Kelly: In our last two Catshack articles, we covered the notion of kid safety in big games, and also general safety in the safe-areas (netted staging type areas). This article is a follow-up to both of them, based on some â€˜testingâ€™ of the ideas presented and a closer observance of safe areas.
Last weekend, Matt and I went to our 3rd scenario game. This one was at CPX, called the â€œWindy City Classicâ€. This was our best scenario yet, for both safety and the overall experience. It was a smaller scenario game, and we got to try out a bit of what we wanted around â€œkidâ€™s missionsâ€. But the bottom line is that this scenario game was great, and here is why.
First, knowing one of the commanders, D.J. â€œHonuâ€ Fox, I had asked him if there would be a way that I could have some missions where kids could come with me and Matt – where it would be fun and engaging but still not right in the main battle areas (or mess up any official scores). Things got kicked off early, as D.J. went around during the opening discussion and made mention to kids and parents about coming with me and Matt. So we ended up with a number of kids and some parents coming with us on our missions (D.J. recommended a kind of flanking/ambush fire-team mission). We all had maps (kids love to talk from the little plastic maps as it seems more real), and everyone understood basically what to do. It worked out very well. There were about 40 young kids at this game (maybe 10 through 14 or so), and a number of novice parents with them (sometimes kids playing on their own), and off and on throughout the day we teamed up. Matt and I also had our new Erinâ€™s Army/Klingon Brotherhood jerseys on, which made it easy for the kids to spot us.
The main part of getting this â€œkids missionâ€ going was simple â€“ the CPX folks asked who was here for their first game (from that I made note of kids and parents that were new and later said something to them), D.J. introduced us to a few people as he walked around, and other parents and kids were listening and came up to us and asked if they could come too (not just the younger kids either). D.J. gave us the tactical advice needed to not get in too much trouble (it worked). That was all it took. It didnâ€™t take long before the kids felt how things were working and then just went out on their own and did similar things. It was so easy, yet I think very helpful. By the end of the day they were taking on adults in the main battle. And numerous times throughout the day I saw D.J. telling groups of kids where to position and holdâ€¦ I updated parents I recognized back in the waiting area, who asked lots of questions and were happy that the kids where being engaged like that.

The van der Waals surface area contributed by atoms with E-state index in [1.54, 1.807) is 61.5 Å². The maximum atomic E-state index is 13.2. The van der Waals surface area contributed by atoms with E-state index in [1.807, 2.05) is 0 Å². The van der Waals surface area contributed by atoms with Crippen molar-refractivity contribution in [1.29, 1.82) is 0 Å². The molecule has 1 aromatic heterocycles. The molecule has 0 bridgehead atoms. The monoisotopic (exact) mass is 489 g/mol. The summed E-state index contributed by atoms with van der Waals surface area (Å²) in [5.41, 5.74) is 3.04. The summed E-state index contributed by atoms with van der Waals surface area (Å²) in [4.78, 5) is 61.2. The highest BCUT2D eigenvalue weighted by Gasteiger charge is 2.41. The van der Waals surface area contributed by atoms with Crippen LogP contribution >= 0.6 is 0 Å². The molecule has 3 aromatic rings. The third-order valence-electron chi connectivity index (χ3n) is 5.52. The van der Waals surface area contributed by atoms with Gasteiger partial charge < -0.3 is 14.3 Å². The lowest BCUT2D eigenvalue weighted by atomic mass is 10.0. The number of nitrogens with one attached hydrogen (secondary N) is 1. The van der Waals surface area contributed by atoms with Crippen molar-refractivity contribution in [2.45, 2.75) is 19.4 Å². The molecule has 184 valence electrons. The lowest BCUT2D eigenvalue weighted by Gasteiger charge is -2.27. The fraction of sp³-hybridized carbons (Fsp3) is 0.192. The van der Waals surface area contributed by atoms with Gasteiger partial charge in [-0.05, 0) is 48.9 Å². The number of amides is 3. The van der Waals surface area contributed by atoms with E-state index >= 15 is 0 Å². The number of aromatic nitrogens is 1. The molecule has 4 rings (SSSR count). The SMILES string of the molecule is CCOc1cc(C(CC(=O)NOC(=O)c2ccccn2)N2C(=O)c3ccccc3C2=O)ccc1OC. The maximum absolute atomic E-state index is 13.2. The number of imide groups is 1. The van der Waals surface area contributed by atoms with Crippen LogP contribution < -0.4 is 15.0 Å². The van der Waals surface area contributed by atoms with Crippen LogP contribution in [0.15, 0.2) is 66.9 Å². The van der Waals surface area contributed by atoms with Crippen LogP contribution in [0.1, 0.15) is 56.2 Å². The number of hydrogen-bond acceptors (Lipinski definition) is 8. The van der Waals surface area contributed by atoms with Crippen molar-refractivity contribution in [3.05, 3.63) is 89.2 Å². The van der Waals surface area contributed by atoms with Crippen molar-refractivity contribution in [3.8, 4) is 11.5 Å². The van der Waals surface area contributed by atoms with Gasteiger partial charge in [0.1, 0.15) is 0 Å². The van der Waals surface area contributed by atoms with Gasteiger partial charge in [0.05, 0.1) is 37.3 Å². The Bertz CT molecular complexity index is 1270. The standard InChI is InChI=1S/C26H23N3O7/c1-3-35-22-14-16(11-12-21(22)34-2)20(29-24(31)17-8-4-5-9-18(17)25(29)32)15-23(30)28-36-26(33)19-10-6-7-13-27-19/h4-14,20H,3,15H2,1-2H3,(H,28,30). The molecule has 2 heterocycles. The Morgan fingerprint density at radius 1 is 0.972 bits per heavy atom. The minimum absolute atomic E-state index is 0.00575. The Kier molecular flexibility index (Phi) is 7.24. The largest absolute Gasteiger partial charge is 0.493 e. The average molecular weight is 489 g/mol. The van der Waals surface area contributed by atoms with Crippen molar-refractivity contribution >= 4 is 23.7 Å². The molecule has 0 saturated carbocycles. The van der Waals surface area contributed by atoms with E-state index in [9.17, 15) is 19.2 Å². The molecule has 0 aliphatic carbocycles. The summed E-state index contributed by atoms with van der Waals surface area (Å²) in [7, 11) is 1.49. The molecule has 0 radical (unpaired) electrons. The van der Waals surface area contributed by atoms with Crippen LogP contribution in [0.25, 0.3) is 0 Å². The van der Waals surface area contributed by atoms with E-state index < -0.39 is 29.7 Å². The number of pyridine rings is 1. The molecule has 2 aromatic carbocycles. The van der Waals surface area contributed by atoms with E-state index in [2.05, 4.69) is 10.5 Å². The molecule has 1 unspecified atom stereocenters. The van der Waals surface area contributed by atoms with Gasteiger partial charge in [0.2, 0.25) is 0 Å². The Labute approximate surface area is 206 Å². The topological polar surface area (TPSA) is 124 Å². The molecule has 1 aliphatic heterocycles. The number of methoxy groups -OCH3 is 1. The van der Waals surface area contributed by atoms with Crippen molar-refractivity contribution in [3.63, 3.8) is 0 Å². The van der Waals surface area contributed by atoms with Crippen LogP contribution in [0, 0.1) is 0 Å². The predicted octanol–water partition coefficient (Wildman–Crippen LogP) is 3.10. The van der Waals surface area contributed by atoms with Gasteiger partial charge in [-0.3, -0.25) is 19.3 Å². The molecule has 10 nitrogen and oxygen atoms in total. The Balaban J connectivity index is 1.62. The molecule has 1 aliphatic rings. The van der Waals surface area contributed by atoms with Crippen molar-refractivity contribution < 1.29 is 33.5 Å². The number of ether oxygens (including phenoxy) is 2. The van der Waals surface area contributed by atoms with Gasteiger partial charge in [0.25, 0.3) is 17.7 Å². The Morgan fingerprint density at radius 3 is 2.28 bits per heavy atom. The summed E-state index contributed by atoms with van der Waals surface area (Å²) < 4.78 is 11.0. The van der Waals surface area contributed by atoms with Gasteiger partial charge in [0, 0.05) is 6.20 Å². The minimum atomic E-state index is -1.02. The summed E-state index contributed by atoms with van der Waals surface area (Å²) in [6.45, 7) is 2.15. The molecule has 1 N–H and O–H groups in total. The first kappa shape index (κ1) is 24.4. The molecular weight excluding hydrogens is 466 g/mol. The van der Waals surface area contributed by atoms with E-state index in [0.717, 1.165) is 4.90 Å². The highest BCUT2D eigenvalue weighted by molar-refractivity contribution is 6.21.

I also introduced the kidâ€™s mission to novice kids and parents having a difficult time getting going (first timers). I walked around to different tables with kids, told them of my mission and that they could just look for me and come along if they wanted. Which led to many questions around â€“ couldnâ€™t get their air tank in, remote line had a leak, many were picking up paintballs dropped in the dirt, do they have to come out if the paint hits and doesnâ€™t break, what about getting hit on your marker, where should they go when hitâ€¦ Answering these really made a difference, and I think more experienced kids would be great at ambassadors going around doing this and making friends.Â Having a special kidâ€™s mission is a good intro discussion point.
Besides the missions to get kids and parents comfortable, there were no safety-net type issues that I could see (CPX was set up nicely). The safe areas were safe (no paint coming in), and when our base area was overrun (happened a few times) it was stopped by refs at the appropriate distance. We re-inserted later where it was safe (they had all this well planned). Getting in and out of battle safely was no issue at all. The refs were really good, authoritative, confident and helpful. That made for an excellent day.
This game was also of a size where we could all see what was happening. Our main general, John â€œLJâ€ Woodley of the Houston Heat, played with everyone constantly. He was everywhere, uncanny in ability, and the kids noticed. D.J. was giving out the orders, sending fire teams this way and that, and was including everyone. The kids also noticed that and really felt a part of the game because of it. There was lots of kid chatter about holding their lines and being in LJâ€™s platoonâ€¦
The whole game had a very positive, friendly feel right from the start. I would say those kids will be asking to play more, get their own markers, and the parents will have no doubt as to why they want to.
Honu: Other then Mikey doing a little dance every time he hit a flag, I think the best part of the game was having around 30-40 first time big game players under the age of 14. From the start of the game nerves and watching their confidence grow throughout the day to the point they were charging the hill in the final battle. Totally worth the day.